4. hy does Mrs. Ramsay read to ames, The Fishe72,3 ,3/ his Wife?
Mrs. Ramsay is the more powerIul partner in her marriage.

47. Lily's picture! Mrs. Ramsay smiled. ith her little Chinese eyes and her puckered-up face,
she would never marry; one could not take her painting very seriously; she was an
independent little creature, and Mrs. Ramsay liked her for it.
Although Lily doesn`t Iit into Mrs. Ramsay`s (and society`s) notions oI womanhood, Mrs.
Ramsay likes her anyways.
48..she liked to be alone; she liked to be herself; she was not made for that
Mrs. Ramsay believes that everyone should get married. Although Lily Briscoe sees Mrs.
Ramsay`s liIe as containing more meaning than her own, she is still certain that she does not
want to marry.
49.she guessed what he was thinking-he would have written better books if he had not
married.
There is a large tension between Mr. Ramsay`s intellectual accomplishments and his domestic
bliss.
5ô. She had made him think he could do anything. Aobody else took him seriously. But she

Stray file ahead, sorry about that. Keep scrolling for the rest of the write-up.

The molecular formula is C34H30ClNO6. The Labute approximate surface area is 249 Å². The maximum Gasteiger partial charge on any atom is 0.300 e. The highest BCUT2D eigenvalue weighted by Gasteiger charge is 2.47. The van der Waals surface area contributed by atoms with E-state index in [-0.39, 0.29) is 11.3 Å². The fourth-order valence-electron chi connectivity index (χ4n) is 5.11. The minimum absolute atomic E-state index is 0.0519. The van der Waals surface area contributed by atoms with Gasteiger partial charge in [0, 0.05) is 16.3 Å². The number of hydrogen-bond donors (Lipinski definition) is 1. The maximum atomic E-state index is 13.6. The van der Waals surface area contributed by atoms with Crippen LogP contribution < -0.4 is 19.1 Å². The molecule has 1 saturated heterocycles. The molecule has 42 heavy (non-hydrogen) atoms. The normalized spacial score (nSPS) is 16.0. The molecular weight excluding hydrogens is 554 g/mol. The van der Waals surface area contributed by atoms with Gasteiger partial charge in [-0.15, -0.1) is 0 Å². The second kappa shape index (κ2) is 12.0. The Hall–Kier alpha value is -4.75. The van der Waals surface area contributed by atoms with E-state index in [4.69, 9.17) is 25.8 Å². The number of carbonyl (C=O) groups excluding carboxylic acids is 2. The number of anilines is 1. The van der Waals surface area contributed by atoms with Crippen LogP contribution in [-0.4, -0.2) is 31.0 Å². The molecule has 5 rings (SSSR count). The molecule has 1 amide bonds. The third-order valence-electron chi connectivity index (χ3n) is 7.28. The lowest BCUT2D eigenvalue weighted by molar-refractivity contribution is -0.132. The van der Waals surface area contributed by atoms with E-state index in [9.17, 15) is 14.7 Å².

made him believe that he could do whatever he wanted. He had felt her eyes on him all day
today, following him about (though she never said a word) as if she were saying, "Yes, you
can do it. I believe in you. I expect it of you."
Entering into an engagement oI marriage is Irightening and stressIul Ior Paul. However, Mrs.
Ramsay gave Paul the courage to propose to Minta. e have conIirmation that Mrs. Ramsay
does indeed bear at least some responsibility Ior Paul`s proposal to Minta.
51. He was screwing his face up, he was scowling and frowning, and flushing with anger.
hat on earth was it about? she wondered. hat could be the matter? Only that poor old
Augustus had asked for another plate of soup-that was all. It was unthinkable, it was
detestable.
Mr. and Mrs. Ramsay are so close that they can have an argument without speaking, as well as
separated by the length oI a dining room table. Mrs. Ramsay is Iurthermore so attuned to the
moods oI the people around her that she knows how to stave oII social Iiasco.
52..through the crepuscular walls of their intimacy, for they were drawing together,
involuntarily, coming side by side, quite close, she could feel his mind like a raised hand
shadowing her mind.
Mr. and Mrs. Ramsay are such a close couple that they can read each others` minds; Mr. Ramsay
reassures Mrs. Ramsay that a Paul/Minta marriage will turn out all right.
5. She had only escaped by the skin of her teeth though, she thought. She had been looking